“Make the Past Serve the Present”: Reading Cultural Relics Excavated During the Cultural Revolution of 1972

  • Juliane NothEmail author
Part of the Transcultural Research – Heidelberg Studies on Asia and Europe in a Global Context book series (TRANSCULT)


While countless monuments and artworks were destroyed all over China at the outset of the Cultural Revolution, archaeological excavation continued to be undertaken and important finds made between the years 1966 and 1970. Archaeology re-entered the public stage in July 1971 when the Palace Museum in Beijing re-opened with an exhibition of Cultural Relics Excavated during the Cultural Revolution. The show was followed in 1972 by two publications with the same title: a high-price folio with reproductions of excavated objects in superior print quality, and a booklet introducing important excavations to a more general public. The same year also saw a re-launch of the country’s most important archaeological journals. The first issues were devoted mainly to the same finds as those featured in the Cultural Relics exhibition and publications. The texts have strong similarities that indicate tight political control. This article examines how the treasures excavated in the Western Han dynasty tombs at Mancheng, Hebei Province, are treated in the publications and analyses how this group of texts was orchestrated to lend ideological legitimacy to the exhibition and publications, thereby securing the recovery of archaeological work. They also laid the ideological foundations for an international travelling exhibition that successfully served as part of China’s foreign policy strategy.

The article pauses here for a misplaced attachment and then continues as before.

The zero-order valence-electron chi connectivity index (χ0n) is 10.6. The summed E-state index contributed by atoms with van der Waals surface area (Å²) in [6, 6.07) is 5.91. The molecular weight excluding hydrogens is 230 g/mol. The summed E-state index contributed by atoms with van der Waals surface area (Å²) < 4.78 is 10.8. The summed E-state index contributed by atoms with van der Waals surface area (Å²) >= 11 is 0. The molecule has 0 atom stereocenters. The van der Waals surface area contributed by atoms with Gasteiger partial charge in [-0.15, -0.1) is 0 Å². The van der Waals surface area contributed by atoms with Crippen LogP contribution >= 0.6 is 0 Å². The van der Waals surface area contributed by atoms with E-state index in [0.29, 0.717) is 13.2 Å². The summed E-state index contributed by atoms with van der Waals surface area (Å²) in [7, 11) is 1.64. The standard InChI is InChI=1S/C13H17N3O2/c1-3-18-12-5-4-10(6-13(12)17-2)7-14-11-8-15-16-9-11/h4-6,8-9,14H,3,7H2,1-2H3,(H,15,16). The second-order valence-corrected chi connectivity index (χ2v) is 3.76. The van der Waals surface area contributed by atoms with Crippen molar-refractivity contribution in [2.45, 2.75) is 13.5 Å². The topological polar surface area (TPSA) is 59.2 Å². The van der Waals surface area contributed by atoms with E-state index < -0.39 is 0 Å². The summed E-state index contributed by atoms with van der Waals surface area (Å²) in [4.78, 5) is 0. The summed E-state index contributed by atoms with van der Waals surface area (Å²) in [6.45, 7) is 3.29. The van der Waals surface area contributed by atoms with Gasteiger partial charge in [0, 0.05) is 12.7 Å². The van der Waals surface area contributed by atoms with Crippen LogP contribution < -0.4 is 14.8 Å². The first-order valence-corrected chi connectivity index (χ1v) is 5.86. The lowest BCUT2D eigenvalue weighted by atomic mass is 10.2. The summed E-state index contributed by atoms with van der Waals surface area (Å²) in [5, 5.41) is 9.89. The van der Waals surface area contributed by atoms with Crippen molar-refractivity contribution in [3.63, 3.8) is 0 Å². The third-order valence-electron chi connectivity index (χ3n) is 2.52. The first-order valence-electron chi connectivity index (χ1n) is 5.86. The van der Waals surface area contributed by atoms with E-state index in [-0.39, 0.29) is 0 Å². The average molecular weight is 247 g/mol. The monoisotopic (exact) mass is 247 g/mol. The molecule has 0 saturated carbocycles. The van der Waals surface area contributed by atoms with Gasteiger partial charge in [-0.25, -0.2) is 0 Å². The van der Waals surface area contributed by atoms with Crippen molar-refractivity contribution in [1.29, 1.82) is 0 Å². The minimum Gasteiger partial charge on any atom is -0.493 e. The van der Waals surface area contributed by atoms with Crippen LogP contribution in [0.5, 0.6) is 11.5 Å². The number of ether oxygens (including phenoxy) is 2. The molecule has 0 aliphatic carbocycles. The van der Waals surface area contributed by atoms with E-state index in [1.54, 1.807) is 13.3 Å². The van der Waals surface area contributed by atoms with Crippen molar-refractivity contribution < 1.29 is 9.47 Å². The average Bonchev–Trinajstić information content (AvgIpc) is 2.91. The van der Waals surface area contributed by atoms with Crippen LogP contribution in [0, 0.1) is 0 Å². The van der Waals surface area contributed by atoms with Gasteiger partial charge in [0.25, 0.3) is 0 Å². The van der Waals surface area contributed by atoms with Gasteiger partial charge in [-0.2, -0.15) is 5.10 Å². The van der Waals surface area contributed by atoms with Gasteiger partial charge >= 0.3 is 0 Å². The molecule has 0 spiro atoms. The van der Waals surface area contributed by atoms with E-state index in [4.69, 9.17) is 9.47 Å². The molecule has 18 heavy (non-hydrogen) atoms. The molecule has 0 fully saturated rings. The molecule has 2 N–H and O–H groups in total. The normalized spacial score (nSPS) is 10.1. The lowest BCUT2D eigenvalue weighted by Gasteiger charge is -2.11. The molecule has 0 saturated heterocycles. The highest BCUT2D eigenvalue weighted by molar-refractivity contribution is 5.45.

Cultural Revolution Cultural Relic Archaeological Publication Ideological Critique Excavation Report 
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Copyright information

© Springer International Publishing Switzerland 2015

Authors and Affiliations

  1. 1.Institute of Art HistoryFreie Universität BerlinBerlinGermany

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